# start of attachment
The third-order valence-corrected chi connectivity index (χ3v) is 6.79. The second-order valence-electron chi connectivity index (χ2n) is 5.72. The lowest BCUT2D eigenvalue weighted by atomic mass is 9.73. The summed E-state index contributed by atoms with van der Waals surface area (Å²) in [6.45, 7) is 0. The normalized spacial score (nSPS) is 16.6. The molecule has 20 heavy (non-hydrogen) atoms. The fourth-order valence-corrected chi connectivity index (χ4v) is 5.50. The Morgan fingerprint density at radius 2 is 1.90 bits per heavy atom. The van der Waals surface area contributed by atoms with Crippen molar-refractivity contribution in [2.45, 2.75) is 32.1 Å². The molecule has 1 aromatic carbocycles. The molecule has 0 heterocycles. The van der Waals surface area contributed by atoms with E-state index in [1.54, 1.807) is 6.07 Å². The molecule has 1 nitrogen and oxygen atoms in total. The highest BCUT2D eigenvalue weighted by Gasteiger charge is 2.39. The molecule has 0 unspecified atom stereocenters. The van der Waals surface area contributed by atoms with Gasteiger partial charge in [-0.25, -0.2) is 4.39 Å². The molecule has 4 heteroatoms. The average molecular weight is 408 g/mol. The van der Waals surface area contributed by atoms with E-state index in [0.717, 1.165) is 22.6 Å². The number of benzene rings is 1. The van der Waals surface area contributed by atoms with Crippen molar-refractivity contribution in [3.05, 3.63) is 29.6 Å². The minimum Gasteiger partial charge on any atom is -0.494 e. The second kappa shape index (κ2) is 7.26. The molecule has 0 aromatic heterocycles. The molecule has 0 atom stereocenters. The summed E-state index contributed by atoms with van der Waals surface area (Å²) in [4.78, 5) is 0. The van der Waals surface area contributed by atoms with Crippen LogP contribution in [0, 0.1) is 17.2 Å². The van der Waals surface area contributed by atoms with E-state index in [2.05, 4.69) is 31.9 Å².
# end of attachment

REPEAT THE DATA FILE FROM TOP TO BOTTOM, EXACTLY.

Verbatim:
The third-order valence-corrected chi connectivity index (χ3v) is 6.79. The second-order valence-electron chi connectivity index (χ2n) is 5.72. The lowest BCUT2D eigenvalue weighted by atomic mass is 9.73. The summed E-state index contributed by atoms with van der Waals surface area (Å²) in [6.45, 7) is 0. The normalized spacial score (nSPS) is 16.6. The molecule has 20 heavy (non-hydrogen) atoms. The fourth-order valence-corrected chi connectivity index (χ4v) is 5.50. The Morgan fingerprint density at radius 2 is 1.90 bits per heavy atom. The van der Waals surface area contributed by atoms with Crippen molar-refractivity contribution in [2.45, 2.75) is 32.1 Å². The molecule has 1 aromatic carbocycles. The molecule has 0 heterocycles. The van der Waals surface area contributed by atoms with E-state index in [1.54, 1.807) is 6.07 Å². The molecule has 1 nitrogen and oxygen atoms in total. The highest BCUT2D eigenvalue weighted by Gasteiger charge is 2.39. The molecule has 0 unspecified atom stereocenters. The van der Waals surface area contributed by atoms with Gasteiger partial charge in [-0.25, -0.2) is 4.39 Å². The molecule has 4 heteroatoms. The average molecular weight is 408 g/mol. The van der Waals surface area contributed by atoms with E-state index in [0.717, 1.165) is 22.6 Å². The number of benzene rings is 1. The van der Waals surface area contributed by atoms with Crippen molar-refractivity contribution in [3.05, 3.63) is 29.6 Å². The minimum Gasteiger partial charge on any atom is -0.494 e. The second kappa shape index (κ2) is 7.26. The molecule has 0 aromatic heterocycles. The molecule has 0 atom stereocenters. The summed E-state index contributed by atoms with van der Waals surface area (Å²) in [4.78, 5) is 0. The van der Waals surface area contributed by atoms with Crippen LogP contribution in [0, 0.1) is 17.2 Å². The van der Waals surface area contributed by atoms with E-state index in [2.05, 4.69) is 31.9 Å².